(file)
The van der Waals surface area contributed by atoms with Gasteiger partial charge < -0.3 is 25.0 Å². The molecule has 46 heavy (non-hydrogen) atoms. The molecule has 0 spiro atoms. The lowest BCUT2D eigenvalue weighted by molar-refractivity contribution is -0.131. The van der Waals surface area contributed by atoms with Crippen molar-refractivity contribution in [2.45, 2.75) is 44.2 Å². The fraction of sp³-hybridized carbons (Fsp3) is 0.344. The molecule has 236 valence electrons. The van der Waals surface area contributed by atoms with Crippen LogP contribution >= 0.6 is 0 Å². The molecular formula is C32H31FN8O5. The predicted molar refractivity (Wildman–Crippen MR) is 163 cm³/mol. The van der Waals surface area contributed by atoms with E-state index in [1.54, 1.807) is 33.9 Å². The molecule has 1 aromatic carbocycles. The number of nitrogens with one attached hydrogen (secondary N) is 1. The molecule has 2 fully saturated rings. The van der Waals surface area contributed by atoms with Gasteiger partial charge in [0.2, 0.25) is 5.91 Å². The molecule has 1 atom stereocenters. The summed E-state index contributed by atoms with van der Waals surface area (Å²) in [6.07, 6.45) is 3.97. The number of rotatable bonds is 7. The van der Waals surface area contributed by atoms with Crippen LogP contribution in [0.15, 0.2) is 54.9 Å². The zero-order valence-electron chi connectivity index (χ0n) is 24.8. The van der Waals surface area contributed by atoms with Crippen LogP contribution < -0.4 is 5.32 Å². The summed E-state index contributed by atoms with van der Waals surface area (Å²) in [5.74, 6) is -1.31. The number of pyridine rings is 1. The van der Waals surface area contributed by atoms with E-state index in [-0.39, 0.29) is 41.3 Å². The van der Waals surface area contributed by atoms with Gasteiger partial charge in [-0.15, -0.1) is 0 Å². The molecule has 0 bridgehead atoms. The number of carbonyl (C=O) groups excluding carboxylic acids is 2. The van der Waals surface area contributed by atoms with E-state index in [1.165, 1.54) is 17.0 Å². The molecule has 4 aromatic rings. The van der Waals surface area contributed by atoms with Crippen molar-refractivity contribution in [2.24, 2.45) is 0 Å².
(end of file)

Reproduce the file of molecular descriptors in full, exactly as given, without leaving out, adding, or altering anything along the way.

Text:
The van der Waals surface area contributed by atoms with Gasteiger partial charge < -0.3 is 25.0 Å². The molecule has 46 heavy (non-hydrogen) atoms. The molecule has 0 spiro atoms. The lowest BCUT2D eigenvalue weighted by molar-refractivity contribution is -0.131. The van der Waals surface area contributed by atoms with Crippen molar-refractivity contribution in [2.45, 2.75) is 44.2 Å². The fraction of sp³-hybridized carbons (Fsp3) is 0.344. The molecule has 236 valence electrons. The van der Waals surface area contributed by atoms with Crippen LogP contribution >= 0.6 is 0 Å². The molecular formula is C32H31FN8O5. The predicted molar refractivity (Wildman–Crippen MR) is 163 cm³/mol. The van der Waals surface area contributed by atoms with E-state index in [1.54, 1.807) is 33.9 Å². The molecule has 1 aromatic carbocycles. The number of nitrogens with one attached hydrogen (secondary N) is 1. The molecule has 2 fully saturated rings. The van der Waals surface area contributed by atoms with Gasteiger partial charge in [0.2, 0.25) is 5.91 Å². The molecule has 1 atom stereocenters. The summed E-state index contributed by atoms with van der Waals surface area (Å²) in [6.07, 6.45) is 3.97. The number of rotatable bonds is 7. The van der Waals surface area contributed by atoms with Crippen LogP contribution in [0.15, 0.2) is 54.9 Å². The zero-order valence-electron chi connectivity index (χ0n) is 24.8. The van der Waals surface area contributed by atoms with Crippen LogP contribution < -0.4 is 5.32 Å². The summed E-state index contributed by atoms with van der Waals surface area (Å²) in [5.74, 6) is -1.31. The number of pyridine rings is 1. The van der Waals surface area contributed by atoms with E-state index in [-0.39, 0.29) is 41.3 Å². The van der Waals surface area contributed by atoms with Gasteiger partial charge in [-0.15, -0.1) is 0 Å². The molecule has 0 bridgehead atoms. The number of carbonyl (C=O) groups excluding carboxylic acids is 2. The van der Waals surface area contributed by atoms with E-state index in [1.165, 1.54) is 17.0 Å². The molecule has 4 aromatic rings. The van der Waals surface area contributed by atoms with Crippen molar-refractivity contribution in [2.24, 2.45) is 0 Å².